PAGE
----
“SINKING STINKING THINKING”
From his Roman prison, the Apostle Paul came to understand (most likely from Epaphroditus and his traveling companions) that the Philippian congregation was experiencing some difficulty that could very well develop into a major crisis in their church. Somehow and in some way the unity of the Spirit they had once enjoyed as a congregation was being jeopardized. The letter Paul wrote to the Philippians is his Spirit-inspired remedy for the disunity that had just begun to permeate their congregation.
Unity in an assembly is not something that the believers in a church can whip up and generate by deciding to come together. Real unity is something which only the Spirit of God can produce in a congregation. However, there are conditions that must be present in a church before unity can be experienced. There are what I call unilateral precursors to unity. That is, there are things that you as an individual church member must do, and things that I as a gospel minister must do, that will set the stage, as it were, for unity. There are things we must think, attitudes we must hold, behavior we must demonstrate, that are requirements that need to exist in a congregation before unity will be bestowed by the Holy Spirit.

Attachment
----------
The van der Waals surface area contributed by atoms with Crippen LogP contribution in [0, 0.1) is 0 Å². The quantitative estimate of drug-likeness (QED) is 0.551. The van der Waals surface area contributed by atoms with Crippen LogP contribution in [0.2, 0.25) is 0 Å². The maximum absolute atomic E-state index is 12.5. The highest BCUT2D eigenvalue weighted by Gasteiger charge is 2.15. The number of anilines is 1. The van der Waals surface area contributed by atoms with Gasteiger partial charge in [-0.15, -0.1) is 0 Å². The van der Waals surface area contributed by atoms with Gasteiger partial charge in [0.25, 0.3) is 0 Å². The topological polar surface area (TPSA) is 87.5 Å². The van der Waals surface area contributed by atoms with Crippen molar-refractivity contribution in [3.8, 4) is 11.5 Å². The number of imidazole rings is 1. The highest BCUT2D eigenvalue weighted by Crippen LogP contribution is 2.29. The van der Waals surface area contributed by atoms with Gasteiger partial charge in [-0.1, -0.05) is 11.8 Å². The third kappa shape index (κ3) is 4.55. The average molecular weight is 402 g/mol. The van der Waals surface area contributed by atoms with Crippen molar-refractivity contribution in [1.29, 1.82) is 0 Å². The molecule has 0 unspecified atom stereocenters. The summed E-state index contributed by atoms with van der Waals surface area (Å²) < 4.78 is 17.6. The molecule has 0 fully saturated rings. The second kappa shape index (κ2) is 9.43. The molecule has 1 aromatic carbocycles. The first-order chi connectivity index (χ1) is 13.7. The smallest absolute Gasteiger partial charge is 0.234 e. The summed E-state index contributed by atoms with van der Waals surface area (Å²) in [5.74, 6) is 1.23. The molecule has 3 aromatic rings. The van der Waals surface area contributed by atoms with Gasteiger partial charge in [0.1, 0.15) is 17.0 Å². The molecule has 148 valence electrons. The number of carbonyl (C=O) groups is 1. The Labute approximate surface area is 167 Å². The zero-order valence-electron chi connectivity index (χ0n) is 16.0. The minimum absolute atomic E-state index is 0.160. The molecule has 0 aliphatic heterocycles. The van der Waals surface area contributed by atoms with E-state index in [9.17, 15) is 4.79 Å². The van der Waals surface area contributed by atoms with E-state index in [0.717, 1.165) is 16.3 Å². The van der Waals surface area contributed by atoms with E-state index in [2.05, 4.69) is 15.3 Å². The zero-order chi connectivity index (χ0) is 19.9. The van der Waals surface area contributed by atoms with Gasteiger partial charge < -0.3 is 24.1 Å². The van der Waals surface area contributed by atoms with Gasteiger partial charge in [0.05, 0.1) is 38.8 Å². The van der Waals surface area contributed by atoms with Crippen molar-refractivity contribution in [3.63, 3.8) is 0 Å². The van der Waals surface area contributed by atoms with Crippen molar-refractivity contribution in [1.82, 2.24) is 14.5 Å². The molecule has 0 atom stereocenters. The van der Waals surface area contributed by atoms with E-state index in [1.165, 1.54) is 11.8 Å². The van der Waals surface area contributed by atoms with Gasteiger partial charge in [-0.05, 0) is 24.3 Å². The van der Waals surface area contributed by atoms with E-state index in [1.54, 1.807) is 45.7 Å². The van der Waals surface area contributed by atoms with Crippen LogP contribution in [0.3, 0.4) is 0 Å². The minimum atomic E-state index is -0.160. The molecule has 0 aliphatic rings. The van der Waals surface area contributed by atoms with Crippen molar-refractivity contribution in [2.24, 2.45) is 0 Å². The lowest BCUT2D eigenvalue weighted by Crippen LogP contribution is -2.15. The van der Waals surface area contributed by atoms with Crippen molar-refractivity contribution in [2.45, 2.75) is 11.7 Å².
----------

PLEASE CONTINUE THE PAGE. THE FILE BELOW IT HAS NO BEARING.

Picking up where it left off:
Understand, however, that the world is very good at counterfeiting what the Apostle Paul is seeking to preserve or restore in the Philippian congregation. Instead of being genuinely saved people, the world substitutes those who have a form of godliness but deny the power thereof. Instead of being in a genuine church where God is glorified and Jesus Christ is exalted, the world will substitute a religious club with an emphasis on feeling good, on raucous music, and on chanting the word “Jesus” over and over again, as if it were some kind of magical incantation. And instead of preaching the unsearchable riches of Christ along with the whole counsel of God’s Word, the world’s brand of so-called “Christianity” will major on pious platitudes and simple instant recipes that address superficial problems in a shallow way, rather than root out deep seated sins and cultivate godliness that will stand in the evil day.